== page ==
Glycogen Synthase Kinase-3β Inhibition Augments Diabetic Endothelial Progenitor Cell Abundance and Functionality via Cathepsin B: A Novel Therapeutic Opportunity for Arterial Repair

  1. Edward R. O’Brien1,5
  1. 1Division of Cardiology, University of Ottawa Heart Institute, Ottawa, Ontario, Canada
  2. 2Department of Biochemistry, Microbiology and Immunology, University of Ottawa, Ottawa, Ontario, Canada
  3. 3Ottawa Hospital Research Institute, Sprott Stem Cell Centre and Regenerative Medicine Program, The Ottawa Hospital, Ottawa, Ontario, Canada
  4. 4Department of Cellular and Molecular Medicine, University of Ottawa, Ottawa, Ontario, Canada
  5. 5Division of Cardiology, Libin Cardiovascular Institute of Alberta, Calgary, Alberta, Canada
  1. Corresponding author: Edward R. O’Brien, ed.obrien{at}albertahealthservices.ca.

Abstract

Progenitor cell therapy is hindered in patients with diabetes mellitus (DM) due to cellular senescence. Glycogen synthase kinase-3β (GSK3β) activity is increased in DM, potentially exacerbating impaired cell-based therapies. Thus, we aimed to determine if and how GSK3β inhibitors (GSKi) can improve therapeutic efficacy of endothelial progenitor cells (EPC) from patients with DM. Patients with DM had fewer EPCs and increased rates of apoptosis. DM EPCs also exhibited higher levels of GSK3β activity resulting in increased levels of phosphorylated β-catenin. Proteomic profiling of DM EPCs treated with GSKi identified 37 nonredundant, differentially regulated proteins. Cathepsin B (cathB) was subsequently confirmed to be differentially regulated and showed 40% less baseline activity in DM EPCs, an effect reversed by GSKi treatment. Finally, in vivo efficacy of cell-based therapy was assessed in a xenotransplant femoral wire injury mouse model. Administration of DM EPCs reduced the intima-to-media ratio, an effect that was further augmented when DM EPCs were pretreated with GSKi yet absent when cathB was antagonized. In DM, increased basal GSK3β activity contributes to accelerated EPC cellular senescence, an effect reversed by small molecule antagonism of GSK3β, which enhanced cell-based therapy after vascular injury.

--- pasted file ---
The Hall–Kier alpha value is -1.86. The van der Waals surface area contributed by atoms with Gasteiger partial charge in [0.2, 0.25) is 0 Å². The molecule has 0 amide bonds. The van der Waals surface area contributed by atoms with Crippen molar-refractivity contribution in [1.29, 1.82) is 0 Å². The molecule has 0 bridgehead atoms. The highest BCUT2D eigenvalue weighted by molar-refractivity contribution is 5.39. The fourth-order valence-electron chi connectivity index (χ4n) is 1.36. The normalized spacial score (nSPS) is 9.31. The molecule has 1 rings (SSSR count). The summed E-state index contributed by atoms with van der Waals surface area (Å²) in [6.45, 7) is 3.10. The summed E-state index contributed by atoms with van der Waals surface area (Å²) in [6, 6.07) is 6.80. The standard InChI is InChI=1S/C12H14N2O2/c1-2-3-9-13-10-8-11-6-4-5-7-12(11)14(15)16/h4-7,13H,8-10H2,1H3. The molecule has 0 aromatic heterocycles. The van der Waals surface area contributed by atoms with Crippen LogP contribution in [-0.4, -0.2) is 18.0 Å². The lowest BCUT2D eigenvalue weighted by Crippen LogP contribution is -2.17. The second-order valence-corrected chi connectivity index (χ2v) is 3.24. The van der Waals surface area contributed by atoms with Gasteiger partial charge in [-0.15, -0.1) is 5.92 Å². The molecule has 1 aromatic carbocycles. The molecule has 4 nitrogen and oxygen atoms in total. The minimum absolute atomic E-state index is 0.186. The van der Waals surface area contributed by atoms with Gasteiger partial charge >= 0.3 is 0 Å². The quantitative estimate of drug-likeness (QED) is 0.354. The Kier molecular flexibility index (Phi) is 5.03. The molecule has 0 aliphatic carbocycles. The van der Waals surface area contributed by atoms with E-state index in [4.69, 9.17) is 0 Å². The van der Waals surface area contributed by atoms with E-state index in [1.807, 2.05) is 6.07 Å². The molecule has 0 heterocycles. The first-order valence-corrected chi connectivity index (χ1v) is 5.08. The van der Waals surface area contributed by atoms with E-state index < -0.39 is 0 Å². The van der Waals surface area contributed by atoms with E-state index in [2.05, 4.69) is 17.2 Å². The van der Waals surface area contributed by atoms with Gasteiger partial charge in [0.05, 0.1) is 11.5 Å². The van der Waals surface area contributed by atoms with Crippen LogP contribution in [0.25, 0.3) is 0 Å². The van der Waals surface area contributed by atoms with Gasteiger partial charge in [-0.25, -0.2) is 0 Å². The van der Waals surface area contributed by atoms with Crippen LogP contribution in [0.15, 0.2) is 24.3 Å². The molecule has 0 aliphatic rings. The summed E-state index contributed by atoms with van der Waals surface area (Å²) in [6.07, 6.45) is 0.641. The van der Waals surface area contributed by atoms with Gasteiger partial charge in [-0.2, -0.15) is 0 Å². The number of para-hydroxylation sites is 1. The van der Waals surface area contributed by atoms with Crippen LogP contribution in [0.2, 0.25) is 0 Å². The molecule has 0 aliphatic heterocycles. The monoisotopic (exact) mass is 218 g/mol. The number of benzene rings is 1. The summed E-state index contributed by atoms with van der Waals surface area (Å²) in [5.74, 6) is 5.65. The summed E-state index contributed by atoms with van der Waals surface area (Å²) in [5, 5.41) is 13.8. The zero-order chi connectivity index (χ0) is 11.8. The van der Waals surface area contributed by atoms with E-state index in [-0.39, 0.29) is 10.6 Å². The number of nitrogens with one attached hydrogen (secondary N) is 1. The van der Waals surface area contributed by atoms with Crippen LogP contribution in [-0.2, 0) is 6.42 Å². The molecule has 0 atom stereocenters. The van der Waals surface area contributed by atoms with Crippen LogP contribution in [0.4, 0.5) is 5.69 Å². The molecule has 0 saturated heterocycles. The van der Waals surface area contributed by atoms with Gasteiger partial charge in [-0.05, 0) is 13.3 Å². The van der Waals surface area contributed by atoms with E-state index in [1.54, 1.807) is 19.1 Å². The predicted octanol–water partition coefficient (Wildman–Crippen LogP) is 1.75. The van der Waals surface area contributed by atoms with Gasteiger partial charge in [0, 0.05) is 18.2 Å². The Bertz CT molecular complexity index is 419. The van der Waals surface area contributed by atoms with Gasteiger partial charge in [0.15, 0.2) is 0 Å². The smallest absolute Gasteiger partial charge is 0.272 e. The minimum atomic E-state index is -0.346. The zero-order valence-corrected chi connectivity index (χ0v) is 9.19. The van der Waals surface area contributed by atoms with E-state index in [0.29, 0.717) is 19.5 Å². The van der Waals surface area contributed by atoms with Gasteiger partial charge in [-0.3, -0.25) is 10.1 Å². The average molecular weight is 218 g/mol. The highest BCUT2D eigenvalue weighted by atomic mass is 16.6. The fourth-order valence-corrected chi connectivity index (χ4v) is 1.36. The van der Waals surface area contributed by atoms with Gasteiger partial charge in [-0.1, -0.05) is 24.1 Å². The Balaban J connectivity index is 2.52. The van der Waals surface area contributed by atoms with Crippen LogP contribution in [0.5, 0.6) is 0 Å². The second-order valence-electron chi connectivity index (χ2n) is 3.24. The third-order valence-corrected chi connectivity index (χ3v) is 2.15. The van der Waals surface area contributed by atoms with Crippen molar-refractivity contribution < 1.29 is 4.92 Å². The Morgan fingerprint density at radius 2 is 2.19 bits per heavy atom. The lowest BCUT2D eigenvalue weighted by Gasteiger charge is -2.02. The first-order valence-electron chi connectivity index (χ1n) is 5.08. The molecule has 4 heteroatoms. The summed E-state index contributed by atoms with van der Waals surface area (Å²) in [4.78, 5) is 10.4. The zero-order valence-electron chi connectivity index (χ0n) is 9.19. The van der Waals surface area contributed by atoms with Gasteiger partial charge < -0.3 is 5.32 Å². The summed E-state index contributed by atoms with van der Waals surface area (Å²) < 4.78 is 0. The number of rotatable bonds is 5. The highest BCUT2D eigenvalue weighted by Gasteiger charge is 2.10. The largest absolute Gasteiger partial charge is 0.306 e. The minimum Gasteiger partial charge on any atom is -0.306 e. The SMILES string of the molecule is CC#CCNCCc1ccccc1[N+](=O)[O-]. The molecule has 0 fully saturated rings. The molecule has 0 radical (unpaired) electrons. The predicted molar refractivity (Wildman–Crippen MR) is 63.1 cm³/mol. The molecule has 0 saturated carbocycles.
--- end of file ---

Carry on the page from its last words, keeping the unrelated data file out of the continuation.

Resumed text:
Footnotes

  • Received June 23, 2013.
  • Accepted November 21, 2013.

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  1. Diabetes vol. 63 no. 4 1410-1421
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